A great LSAT score can help candidates get into top law schools, and students are willing to pay for help to improve their score. Plus, tutoring is rewarding work where you can make a real impact.
4. Build a Helpful Website
One of my favorite side hustles is creating helpful content online. This could be around your area of legal expertise, or really on any other topic you’re interested in.
For example, Jon Dykstra, a lawyer in British Columbia, manages an entire portfolio of content websites that make money through advertising and affiliate partnerships.
If you specialize in an area of law, you can also create content to get leads and clients.
The downside is that blogging takes time to see results. You have to be patient enough to write lots of helpful articles, grow the site, and build backlinks.
Still, it’s a side hustle with a lot of leverage down the road — and one that can help you break free of trading time for money.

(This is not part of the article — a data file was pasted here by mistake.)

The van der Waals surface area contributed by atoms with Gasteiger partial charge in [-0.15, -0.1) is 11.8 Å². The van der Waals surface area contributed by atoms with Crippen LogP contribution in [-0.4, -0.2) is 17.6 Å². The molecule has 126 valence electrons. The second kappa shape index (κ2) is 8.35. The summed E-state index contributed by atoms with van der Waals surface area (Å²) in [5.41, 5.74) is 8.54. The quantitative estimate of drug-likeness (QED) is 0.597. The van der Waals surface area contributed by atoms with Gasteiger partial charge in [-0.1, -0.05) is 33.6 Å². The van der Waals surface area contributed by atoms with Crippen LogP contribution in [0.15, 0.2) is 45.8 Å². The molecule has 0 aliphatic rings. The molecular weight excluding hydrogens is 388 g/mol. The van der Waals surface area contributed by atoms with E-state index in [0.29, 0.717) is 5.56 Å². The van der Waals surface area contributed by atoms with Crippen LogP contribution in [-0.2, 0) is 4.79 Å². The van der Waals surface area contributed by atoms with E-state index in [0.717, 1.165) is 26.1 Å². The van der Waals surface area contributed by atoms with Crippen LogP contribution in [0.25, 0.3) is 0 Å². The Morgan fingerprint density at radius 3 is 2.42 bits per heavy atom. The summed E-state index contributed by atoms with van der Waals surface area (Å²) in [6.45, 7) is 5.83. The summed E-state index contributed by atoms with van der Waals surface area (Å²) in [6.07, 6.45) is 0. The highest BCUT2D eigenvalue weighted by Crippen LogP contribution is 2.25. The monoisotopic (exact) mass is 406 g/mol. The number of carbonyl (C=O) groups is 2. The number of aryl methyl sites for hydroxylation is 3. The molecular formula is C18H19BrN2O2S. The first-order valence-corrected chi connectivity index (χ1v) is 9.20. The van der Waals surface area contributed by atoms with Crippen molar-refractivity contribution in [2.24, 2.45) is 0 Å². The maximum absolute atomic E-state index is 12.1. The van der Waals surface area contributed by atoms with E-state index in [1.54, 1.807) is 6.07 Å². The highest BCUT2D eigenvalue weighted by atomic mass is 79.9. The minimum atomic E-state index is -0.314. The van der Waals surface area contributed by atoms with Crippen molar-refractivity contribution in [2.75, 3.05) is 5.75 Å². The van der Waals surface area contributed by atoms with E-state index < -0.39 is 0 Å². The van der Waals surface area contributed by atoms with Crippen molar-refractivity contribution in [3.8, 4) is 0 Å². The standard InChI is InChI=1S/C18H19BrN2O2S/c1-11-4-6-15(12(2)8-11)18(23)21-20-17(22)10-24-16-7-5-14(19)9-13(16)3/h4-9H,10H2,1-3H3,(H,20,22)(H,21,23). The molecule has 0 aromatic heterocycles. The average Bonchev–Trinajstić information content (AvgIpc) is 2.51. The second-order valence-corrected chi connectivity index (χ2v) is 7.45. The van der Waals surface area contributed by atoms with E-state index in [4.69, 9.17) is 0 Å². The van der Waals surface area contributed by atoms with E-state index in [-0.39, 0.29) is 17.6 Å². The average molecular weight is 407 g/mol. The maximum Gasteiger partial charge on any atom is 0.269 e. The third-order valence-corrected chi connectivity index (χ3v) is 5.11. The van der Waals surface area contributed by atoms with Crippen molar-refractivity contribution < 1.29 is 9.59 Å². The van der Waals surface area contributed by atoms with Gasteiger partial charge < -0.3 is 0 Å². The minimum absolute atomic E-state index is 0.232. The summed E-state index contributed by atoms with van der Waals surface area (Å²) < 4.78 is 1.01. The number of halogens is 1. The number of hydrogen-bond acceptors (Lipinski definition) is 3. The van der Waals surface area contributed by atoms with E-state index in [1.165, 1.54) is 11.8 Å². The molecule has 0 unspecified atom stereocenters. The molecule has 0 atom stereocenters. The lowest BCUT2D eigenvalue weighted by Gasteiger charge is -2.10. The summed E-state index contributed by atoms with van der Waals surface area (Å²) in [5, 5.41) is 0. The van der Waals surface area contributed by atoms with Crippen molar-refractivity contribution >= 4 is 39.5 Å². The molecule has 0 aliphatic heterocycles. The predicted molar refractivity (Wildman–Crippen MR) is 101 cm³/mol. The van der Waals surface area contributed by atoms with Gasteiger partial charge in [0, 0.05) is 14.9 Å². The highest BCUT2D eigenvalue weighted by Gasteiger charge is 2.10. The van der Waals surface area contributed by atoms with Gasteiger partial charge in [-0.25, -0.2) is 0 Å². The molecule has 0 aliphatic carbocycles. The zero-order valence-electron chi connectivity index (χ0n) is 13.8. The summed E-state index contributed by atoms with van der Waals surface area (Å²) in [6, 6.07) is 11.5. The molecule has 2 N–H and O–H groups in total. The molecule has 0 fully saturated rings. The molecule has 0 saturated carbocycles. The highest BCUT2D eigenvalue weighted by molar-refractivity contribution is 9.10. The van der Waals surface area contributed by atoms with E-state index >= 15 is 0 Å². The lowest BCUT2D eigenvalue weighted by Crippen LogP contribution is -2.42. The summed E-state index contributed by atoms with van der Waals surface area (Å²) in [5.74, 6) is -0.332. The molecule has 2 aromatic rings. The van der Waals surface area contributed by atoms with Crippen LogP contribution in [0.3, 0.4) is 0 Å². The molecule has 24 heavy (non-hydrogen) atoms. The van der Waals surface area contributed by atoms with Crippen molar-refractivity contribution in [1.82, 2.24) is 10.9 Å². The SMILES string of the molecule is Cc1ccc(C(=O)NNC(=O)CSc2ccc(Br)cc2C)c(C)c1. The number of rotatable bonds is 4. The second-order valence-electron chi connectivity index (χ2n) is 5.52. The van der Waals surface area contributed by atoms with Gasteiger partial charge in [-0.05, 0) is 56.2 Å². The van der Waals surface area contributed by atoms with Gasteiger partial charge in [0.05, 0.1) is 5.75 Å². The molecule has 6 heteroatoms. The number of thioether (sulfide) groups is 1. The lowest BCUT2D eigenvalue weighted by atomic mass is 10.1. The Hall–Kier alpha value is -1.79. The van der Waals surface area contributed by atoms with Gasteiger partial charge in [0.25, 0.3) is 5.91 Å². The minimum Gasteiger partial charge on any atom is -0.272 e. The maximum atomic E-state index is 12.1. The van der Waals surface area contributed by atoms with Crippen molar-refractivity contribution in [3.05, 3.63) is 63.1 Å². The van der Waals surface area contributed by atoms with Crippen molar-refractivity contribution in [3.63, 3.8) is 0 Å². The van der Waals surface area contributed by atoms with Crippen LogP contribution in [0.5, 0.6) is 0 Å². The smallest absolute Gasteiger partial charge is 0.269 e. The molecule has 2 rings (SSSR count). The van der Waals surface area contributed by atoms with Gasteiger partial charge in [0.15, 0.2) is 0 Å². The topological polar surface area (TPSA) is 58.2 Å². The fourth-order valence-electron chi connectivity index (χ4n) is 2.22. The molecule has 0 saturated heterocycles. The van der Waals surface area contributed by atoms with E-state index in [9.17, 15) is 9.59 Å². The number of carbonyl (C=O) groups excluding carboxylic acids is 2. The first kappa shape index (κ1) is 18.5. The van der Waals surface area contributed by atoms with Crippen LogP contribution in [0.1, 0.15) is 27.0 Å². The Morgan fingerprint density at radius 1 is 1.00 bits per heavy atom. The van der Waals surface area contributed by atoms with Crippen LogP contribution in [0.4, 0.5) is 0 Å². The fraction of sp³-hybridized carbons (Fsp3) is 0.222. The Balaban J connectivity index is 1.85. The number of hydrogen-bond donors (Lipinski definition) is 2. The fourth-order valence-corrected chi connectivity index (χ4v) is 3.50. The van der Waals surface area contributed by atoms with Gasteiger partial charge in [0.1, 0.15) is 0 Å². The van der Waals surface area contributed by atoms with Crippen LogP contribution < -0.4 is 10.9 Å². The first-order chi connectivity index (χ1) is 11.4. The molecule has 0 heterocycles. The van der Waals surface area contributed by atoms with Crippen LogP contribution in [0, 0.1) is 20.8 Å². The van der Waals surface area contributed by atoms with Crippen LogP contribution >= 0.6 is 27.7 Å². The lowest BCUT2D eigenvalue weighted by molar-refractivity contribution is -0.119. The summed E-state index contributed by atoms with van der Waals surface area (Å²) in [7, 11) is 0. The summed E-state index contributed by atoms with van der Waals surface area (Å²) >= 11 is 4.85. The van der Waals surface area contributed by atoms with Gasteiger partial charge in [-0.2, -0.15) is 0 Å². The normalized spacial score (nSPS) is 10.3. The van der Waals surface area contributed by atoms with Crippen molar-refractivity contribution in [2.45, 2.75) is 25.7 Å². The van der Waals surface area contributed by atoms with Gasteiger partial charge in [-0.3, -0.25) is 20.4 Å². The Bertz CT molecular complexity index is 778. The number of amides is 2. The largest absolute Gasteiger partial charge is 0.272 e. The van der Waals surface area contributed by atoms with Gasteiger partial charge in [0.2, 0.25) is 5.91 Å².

5. Freelance Legal Writing
Legal writing involves writing social media posts, articles, terms of service, contracts, and even books about legal topics. This is a great side hustle for lawyers to use their expertise and get paid.
Because it’s such a specialized niche, legal writers can earn as much as $500 per 1,000 words.
6. Answer Legal Questions Online
Sites like JustAnswer offer a flexible side hustle for lawyers, where you can earn $2,000-$7,000 per month.
Once you apply as an expert, JustAnswer connects you with people who have legal questions. You can set your own hours and the types of questions you’re best-qualified to answer.
You’ll get paid for each customer you help, but the big advantage is that JustAnswer does all the marketing for you.
7. Fractional Chief Legal Officer (CLO)
Fractional C-Suite roles are increasingly common for startups and small businesses. These are companies that aren’t quite big enough yet to have in-house counsel or a full-time Chief Legal Officer.